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Health care reform: Wanted? Dead or alive?

Americans are evenly split on whether comprehensive health care reform has a chance of passing this year, according to the new Washington Post-ABC News poll, with supporters of the plan optimistic about its chances and opponents sure of its defeat.

Among those who say its time has passed, there's little consensus on who is responsible for its demise.

Overall, 48 percent in the poll say there's a chance the proposed changes could become law, 46 percent say the plan is dead. Among backers of comprehensive reform, 69 percent say the bill has a chance of becoming law, while nearly as many opponents say it won't happen this year (65 percent).

Q. Regardless of your own preference, given what you've heard, do you think a comprehensive health care reform plan has a chance of becoming law this year, or do you think health care reform is dead?

[Chart]

About a third of those who say major reform won't pass say Republicans in Congress brought an end to the effort (34 percent), while three in 10 say it is because of congressional Democrats (28 percent), about two in 10 point the finger at President Obama (17 percent) and 3 percent volunteer Obama and the Democrats together. About one in eight say all three are to blame.

Those who support the plan but think it won't become law are far more apt to say Republicans are to blame for the bill's difficulties (64 percent) than Obama (6 percent) or the Democrats in Congress (14 percent) or both (4 percent). But opponents are more divided. Just over a third (35 percent) say Democrats stopped it, 23 percent say it was Obama (5 percent both) and 20 percent highlight the role Republicans played.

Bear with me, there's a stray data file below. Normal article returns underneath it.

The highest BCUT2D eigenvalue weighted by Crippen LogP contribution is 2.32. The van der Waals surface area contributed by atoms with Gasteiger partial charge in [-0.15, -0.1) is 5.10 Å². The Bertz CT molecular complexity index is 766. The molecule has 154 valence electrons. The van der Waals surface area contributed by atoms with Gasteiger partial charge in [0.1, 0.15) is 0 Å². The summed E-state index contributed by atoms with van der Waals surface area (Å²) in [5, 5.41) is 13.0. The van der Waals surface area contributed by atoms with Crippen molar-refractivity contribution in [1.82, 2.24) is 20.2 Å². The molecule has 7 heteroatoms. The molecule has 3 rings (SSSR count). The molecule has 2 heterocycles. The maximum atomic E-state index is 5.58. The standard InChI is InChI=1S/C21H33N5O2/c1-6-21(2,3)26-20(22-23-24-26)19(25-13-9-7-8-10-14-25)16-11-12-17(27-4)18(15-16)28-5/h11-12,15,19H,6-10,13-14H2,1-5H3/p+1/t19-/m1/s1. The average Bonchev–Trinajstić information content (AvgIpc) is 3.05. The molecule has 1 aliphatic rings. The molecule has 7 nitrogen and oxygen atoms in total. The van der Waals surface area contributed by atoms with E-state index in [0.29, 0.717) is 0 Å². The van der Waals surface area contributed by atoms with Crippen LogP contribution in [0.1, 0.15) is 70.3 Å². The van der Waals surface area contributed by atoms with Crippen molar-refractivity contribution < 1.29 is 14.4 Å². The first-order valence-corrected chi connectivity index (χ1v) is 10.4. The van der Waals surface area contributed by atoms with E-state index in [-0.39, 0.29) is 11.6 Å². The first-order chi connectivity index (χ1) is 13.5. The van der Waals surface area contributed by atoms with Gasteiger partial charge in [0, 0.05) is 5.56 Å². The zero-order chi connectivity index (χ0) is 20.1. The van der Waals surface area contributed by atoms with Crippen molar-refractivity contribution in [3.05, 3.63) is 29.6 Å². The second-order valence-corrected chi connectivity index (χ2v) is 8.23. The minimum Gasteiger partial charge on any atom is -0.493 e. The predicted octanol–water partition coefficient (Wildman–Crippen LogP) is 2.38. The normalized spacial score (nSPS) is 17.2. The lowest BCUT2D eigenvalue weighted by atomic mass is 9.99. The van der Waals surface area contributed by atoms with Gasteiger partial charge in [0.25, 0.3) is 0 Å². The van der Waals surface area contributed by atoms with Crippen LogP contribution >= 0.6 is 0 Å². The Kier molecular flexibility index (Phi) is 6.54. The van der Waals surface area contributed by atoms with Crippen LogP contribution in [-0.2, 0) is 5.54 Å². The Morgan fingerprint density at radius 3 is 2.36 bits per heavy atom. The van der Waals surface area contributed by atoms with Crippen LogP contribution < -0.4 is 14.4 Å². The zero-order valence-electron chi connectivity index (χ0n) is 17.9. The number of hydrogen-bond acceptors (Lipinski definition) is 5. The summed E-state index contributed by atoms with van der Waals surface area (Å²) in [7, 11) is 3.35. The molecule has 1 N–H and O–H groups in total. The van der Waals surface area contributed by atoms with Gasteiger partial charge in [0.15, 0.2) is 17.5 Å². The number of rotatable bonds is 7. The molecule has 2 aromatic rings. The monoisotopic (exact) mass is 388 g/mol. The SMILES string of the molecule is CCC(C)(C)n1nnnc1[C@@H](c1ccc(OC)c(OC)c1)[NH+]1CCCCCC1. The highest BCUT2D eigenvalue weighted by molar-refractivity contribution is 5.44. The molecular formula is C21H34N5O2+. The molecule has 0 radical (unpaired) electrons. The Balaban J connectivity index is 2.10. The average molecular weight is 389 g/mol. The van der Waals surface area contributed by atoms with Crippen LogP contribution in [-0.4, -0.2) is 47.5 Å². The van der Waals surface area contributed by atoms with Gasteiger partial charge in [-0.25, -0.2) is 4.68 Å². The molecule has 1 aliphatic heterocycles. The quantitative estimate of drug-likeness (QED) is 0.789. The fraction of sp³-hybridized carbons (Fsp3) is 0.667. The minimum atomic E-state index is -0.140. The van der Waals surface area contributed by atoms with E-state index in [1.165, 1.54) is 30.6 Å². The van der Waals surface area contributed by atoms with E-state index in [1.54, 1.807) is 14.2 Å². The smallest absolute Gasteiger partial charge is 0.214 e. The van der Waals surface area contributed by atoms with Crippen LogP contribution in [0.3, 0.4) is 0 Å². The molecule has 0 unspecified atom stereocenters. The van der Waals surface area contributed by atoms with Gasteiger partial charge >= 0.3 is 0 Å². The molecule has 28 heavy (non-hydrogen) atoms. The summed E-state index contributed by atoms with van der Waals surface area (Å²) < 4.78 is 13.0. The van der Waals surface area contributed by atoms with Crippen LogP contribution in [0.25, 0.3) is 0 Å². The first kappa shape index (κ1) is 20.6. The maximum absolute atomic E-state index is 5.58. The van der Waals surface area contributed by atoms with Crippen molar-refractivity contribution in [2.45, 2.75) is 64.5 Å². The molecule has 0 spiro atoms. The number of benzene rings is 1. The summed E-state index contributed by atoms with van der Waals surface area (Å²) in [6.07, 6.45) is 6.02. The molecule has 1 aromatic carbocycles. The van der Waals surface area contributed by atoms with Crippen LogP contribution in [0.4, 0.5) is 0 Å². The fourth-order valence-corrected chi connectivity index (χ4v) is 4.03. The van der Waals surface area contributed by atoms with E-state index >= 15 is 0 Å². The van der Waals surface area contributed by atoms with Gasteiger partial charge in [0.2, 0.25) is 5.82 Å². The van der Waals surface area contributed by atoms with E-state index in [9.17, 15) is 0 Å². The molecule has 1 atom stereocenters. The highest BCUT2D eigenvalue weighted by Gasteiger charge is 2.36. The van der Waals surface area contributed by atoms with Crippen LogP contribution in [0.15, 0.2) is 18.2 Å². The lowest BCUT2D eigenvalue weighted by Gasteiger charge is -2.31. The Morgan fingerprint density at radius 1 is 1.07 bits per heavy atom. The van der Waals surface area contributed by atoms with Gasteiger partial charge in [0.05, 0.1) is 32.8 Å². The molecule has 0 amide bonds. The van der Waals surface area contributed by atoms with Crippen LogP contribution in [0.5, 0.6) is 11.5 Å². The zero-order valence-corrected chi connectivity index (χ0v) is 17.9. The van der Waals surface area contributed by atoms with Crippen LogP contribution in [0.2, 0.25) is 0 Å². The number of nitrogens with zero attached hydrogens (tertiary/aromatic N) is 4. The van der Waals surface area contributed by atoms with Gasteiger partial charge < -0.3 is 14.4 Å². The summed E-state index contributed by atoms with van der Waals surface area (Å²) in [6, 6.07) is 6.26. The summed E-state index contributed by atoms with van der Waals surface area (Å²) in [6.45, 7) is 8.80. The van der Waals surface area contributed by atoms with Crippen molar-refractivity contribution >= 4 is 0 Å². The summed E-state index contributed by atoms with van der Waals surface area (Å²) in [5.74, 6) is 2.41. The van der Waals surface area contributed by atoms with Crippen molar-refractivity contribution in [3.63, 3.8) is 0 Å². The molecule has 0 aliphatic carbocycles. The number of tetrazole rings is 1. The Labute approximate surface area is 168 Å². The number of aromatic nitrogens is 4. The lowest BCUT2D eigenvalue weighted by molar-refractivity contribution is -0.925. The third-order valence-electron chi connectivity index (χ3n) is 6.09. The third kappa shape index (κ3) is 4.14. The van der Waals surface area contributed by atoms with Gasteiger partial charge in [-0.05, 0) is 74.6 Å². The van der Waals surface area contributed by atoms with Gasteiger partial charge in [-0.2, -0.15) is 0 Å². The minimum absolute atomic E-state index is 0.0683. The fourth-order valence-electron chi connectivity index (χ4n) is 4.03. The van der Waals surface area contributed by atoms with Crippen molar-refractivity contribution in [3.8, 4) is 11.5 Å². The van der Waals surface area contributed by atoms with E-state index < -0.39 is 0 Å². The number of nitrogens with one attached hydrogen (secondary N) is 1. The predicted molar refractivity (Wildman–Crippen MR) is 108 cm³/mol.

Q. (If health reform "dead") Who do you think is mainly responsible for that?

Support proposed reform

[Chart]

Oppose proposed reform

[Chart]

The poll was conducted by telephone Feb. 4-8 among a random national sample of 1,004 adults including users of both conventional and cellular telephones. The results from the full survey have a margin of sampling error of plus or minus three percentage points; it is larger for subgroups.

By Jennifer Agiesta  |  February 10, 2010; 8:45 AM ET
Categories:  44 The Obama Presidency , Health care  
Save & Share:  Send E-mail   Facebook   Twitter   Digg   Yahoo Buzz   Del.icio.us   StumbleUpon   Technorati   Google Buzz   Previous: Poll: Bipartisanship popular, compromise tricky
Next: Post-ABC poll: financial regulations

Comments

The biggest problem in this health debate is education. We the people of the united states have failed when it comes to civics and history. I myself, a republican, was all worried about mandates and unconstitutionality of the health care bill, and I was TOTALLY wrong. I am not all the blame maybe some of the stations I listen to had an influence but I saw this article that really opened my eyes, the article detailed why the health bill is not a mandate neither unconstitutional, I think every conservative should take the time and read,